For most writers, the road to the novel is a long and winding one. A work of such length and complexity, requiring hundreds of hours of disciplined work and – depending on a writer’s approach – planning, plotting and sketching, or improvisation and invention. In lieu of the freedom afforded by the scant demands of a short story; short word count, little exposition, relatively little investment and a rapid turnaround, the writer now has to contend with squeezing in many hours a day between family and the nine-to-five slog if they’re to stand a chance of completing their manuscript within a reasonable time.
A short story can lay in a desk drawer or a box in the attic for years on end, and then merely be picked up, glanced at and, after a mere handful of minutes, completed. A sketchy outline can blossom into a fully formed exploration of the nature of morality, or become a stage for the grandest space-battle to ever occupy the bounds of three-thousand words.
A novel cannot be left in such a state, at least not by most. So much must be contained within the writer’s mind at once – most of which never meets the page, and exists merely as the product of an overactive imagination in the recesses of their psyche – that it can drain into obscurity and become lost in mere days, let alone months or years. A chapter, revelation or foreshadowing, which at the time certainly made absolute sense and inspired great excitement, may at a later date seem meaningless, amateurish and downright messy. Loose ends, in novels, are unacceptable.
Perhaps this is why some budding writers feel daunted by the task. Once the sheer scale of their chapter and word counts have been totted up and appreciated, it can seem a monstrous task to undertake, considering that authors set out on such journeys with absolutely nothing besides paper and pen.
How is it that the great works were forged? How can beauty and existential revelation be born of mere words; shapes carved onto treated tree-pulp, devoid of meaning or spirit in themselves? How can mere language unlock a formerly inaccessible region of a human being’s, for the want of a better word, soul?
How can somebody without a candle to light the way on a path so rife with shadow be expected to come up with anything but a room full of paper-balls and spilled ink-wells?
How could little old you ever measure up?
It’s a daunting thought, and even published authors are often quoted claiming that each novel is as difficult as the last (with some even saying that they become only more difficult with the addition of demands for originality, for something fresh, and to maintain a sense of equal or ever-increasing quality [the so-called Second Novel Syndrome]).
This may be perhaps why some never stray from the realms of the short story. For some, it is more than enough to produce a larger, more widely ranged body of shorter works. For some, that is their calling.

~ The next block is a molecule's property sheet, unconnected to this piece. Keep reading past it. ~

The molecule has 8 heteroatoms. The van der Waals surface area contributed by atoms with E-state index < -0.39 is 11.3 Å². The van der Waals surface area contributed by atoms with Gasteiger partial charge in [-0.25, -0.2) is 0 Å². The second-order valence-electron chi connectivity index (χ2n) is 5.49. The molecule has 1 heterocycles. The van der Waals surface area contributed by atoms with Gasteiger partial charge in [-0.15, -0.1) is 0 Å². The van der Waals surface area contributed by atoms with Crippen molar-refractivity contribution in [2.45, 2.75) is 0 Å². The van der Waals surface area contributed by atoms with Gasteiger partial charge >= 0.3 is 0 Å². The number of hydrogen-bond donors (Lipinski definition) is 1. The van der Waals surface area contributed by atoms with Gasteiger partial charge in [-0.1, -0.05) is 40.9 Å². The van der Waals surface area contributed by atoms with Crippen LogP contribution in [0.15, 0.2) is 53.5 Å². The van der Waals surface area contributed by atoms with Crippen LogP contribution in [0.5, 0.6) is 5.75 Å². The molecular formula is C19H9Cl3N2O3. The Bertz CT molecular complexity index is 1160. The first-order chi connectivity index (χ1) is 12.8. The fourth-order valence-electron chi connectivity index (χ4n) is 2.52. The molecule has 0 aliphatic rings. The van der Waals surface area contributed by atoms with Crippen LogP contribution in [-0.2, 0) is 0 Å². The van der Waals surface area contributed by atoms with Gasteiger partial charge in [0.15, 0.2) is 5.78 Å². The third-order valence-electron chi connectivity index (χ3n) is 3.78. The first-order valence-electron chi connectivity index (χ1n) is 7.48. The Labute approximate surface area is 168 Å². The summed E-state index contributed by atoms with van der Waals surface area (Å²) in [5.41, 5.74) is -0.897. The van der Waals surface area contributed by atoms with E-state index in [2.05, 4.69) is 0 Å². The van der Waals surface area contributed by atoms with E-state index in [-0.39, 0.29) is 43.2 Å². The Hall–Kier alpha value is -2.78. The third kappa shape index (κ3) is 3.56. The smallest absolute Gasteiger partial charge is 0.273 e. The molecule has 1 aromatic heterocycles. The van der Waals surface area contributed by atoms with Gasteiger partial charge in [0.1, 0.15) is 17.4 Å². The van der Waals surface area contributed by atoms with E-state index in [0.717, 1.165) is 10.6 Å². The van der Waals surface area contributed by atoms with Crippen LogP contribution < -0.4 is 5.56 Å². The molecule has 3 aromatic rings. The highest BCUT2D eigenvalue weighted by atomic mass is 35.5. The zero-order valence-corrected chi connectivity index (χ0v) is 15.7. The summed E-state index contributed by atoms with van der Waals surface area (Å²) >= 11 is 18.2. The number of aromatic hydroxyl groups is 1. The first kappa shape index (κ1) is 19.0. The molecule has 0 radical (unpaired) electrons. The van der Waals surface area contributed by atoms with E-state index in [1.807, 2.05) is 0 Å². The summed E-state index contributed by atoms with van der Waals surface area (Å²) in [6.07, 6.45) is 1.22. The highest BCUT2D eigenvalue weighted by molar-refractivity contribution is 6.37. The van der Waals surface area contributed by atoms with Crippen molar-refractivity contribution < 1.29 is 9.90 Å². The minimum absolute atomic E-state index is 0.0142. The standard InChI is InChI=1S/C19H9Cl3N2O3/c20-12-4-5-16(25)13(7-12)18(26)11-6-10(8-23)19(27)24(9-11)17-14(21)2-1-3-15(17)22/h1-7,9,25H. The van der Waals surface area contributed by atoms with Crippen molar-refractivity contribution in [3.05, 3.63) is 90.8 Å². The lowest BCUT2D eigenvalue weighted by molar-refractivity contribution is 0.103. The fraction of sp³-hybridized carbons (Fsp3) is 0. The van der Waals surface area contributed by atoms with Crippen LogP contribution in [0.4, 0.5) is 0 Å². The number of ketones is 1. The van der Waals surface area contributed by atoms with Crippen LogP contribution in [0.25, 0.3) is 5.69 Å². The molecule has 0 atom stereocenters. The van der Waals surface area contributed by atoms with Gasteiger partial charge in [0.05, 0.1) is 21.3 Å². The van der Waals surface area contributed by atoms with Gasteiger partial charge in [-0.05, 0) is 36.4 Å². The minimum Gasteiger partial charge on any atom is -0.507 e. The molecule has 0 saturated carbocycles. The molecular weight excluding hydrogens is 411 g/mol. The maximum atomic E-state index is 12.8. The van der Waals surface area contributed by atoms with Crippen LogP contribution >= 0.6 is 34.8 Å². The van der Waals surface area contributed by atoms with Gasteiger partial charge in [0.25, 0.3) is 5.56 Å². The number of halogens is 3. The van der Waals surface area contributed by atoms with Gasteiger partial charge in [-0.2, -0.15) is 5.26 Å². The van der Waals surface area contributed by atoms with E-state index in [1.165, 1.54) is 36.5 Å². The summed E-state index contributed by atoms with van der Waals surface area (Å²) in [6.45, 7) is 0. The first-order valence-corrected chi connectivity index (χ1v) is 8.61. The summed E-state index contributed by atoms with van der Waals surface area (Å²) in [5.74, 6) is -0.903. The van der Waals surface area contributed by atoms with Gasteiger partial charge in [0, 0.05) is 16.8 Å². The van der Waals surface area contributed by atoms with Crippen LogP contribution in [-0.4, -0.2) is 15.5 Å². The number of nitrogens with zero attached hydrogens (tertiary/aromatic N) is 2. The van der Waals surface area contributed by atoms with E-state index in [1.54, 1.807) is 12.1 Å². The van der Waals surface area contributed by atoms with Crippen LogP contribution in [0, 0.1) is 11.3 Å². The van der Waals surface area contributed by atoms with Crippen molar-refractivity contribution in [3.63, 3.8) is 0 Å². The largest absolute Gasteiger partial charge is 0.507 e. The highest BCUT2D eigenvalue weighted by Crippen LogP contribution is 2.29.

Even incredibly talented writers such as Alice Munro, winner of the Man Booker International Prize 2009 and often stated as deserving Nobel Laureate status for her contributions to literature, has yet to stray into the realms of the novel. Munro has been quoted as saying that she hopes to one day pen the Great Novel, but that it has thus far eluded her.
This dispels any evidence to suggest that some shun the novel out of any lacking characteristic or talent. The novel is merely a different beast from the short story, as different as it is from poetry.
However, as I have found, it’s certainly possible to belong to the opposite school.
I feel that, if one were to segregate writers, I would fall squarely among the ranks of the novelists. I write novels. Give me a sketchy idea and I’ll walk through fire to play with it like a cat plays with string; to give it some legs and explore every avenue available to it, and to watch it blossom into something of grand scale and deeper meaning.
Short stories are, to me, a much finer art, one that requires a much greater effort to produce. Everything about them; every word and speck of punctuation, is a calculated move. There is scarcely enough room for tangents or flights of fancy, which for some is a difficult vice, and freedom, to relinquish. Little things unexpected and surprising can no longer emerge of their own accord, nor can characters make their true selves known with shocking revelation.
A form of prose as individual as any other, the novel it to me a picture of ultimate freedom, whereas the short story, as powerful as it may be, is a bottling act that I am yet to wield with confidence. Perhaps, I never will.
However, as frustrating as the form may be for me, from the shores of the vast Novel Archipelago, I can’t help but imagine what it’s like to stand on the far shores of the Short Story Atoll; to dive into the vast ocean between them.
For us all, it is a daunting task indeed to brave those waters.